In the midst of an extended farm crisis, the Agricultural Credit Act of 1987—the second important piece of legislation in as many years—provides federal financial assistance and requires the System to reorganize.

The Farm Crisis of the 1980s was created by changing external factors that led to overproduction, high interest rates and plunging land values. After 1985 legislation failed to enable the System to rescue stressed institutions, the 1987 Act abolished the Federal Farm Credit Board and created a new Farm Credit Administration board with enforcement powers. The 1987 Act provided financial assistance and directed mergers and other reorganizations to create a leaner, stronger System.

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October 1, 1999
After more than a decade of experimentation, the “Parent ACA” arrangement is developed, setting the pattern for subsequent mergers on the association level.
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After 1987, most members of the Cooperative Lending System merged to form CoBank, while Federal Land Bank Associations either converted to direct-lending Federal Land Credit Associations (FLCA) or joined with PCAs to become ACAs.

Through these efforts, the System was reduced from 404 lending organizations at the close of 1987 to just 185 at the time of the development of the parent ACA.

Because it provided cost savings and increased flexibility, within just a few years, the parent/subsidiary arrangement developed in 1999 became common throughout the Farm Credit System.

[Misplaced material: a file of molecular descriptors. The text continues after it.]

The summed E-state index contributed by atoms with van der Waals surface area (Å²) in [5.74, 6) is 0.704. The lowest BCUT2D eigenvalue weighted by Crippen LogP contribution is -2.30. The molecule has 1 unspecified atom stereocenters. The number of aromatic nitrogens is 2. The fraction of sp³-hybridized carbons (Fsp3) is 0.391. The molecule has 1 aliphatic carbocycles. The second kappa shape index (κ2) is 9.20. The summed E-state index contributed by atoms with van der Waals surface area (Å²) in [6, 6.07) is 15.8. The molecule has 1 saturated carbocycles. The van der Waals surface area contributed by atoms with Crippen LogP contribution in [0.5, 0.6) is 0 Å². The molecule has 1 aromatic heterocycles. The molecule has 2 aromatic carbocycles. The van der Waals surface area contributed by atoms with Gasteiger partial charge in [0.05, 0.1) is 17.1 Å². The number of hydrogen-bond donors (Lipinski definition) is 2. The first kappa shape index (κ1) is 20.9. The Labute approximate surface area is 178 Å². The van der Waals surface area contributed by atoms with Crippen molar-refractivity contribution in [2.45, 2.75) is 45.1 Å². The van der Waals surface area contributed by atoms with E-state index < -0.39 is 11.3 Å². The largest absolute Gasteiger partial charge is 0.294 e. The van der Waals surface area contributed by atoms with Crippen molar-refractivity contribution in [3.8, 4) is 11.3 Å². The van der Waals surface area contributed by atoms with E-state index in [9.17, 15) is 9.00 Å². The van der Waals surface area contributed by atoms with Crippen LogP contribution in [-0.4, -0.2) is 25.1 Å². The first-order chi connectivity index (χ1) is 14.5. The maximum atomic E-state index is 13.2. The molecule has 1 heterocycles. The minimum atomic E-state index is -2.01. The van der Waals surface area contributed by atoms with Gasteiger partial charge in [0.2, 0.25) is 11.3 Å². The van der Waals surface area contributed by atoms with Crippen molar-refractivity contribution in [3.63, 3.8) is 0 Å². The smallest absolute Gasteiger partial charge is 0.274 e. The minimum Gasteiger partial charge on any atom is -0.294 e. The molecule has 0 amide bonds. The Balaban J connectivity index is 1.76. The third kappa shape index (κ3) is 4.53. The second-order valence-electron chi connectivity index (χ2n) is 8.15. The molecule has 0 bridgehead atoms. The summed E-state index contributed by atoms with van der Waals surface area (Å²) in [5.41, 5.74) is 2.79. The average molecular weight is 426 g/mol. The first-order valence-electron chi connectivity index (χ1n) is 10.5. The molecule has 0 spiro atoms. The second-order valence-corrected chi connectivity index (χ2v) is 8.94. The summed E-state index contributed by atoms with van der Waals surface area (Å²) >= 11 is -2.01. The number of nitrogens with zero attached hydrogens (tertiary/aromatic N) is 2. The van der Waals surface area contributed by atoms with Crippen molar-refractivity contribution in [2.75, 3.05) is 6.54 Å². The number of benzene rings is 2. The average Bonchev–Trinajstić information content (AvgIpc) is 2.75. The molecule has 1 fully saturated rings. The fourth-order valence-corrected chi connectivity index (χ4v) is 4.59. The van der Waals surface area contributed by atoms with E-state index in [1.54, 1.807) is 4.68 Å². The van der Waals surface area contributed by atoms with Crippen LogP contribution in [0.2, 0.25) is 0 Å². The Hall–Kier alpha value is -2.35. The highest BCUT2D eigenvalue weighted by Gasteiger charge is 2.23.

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June 10, 2005
Twenty years after the peak of the Farm Crisis, the System repays the last of the federal capital provided during the emergency, returning to fully borrower-owned status.
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The Agricultural Credit Act of 1987 authorized creation of the Farm Credit System Financial Assistance Corporation (FAC) which loaned federal funds to distressed institutions.

In 1994, the Farm Credit Bank of Spokane paid down half of its loan 11 years early, providing the FAC with a bond to cover the rest.

With payment of that bond as well as all interest involved in the FAC loan program, the System drew a line under one of its toughest times and ushered in a new, borrower-owned future.

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July 17, 2016
Farm Credit marks its centennial and looks ahead to continuing to serve as the financial underpinning of U.S. agriculture and rural America.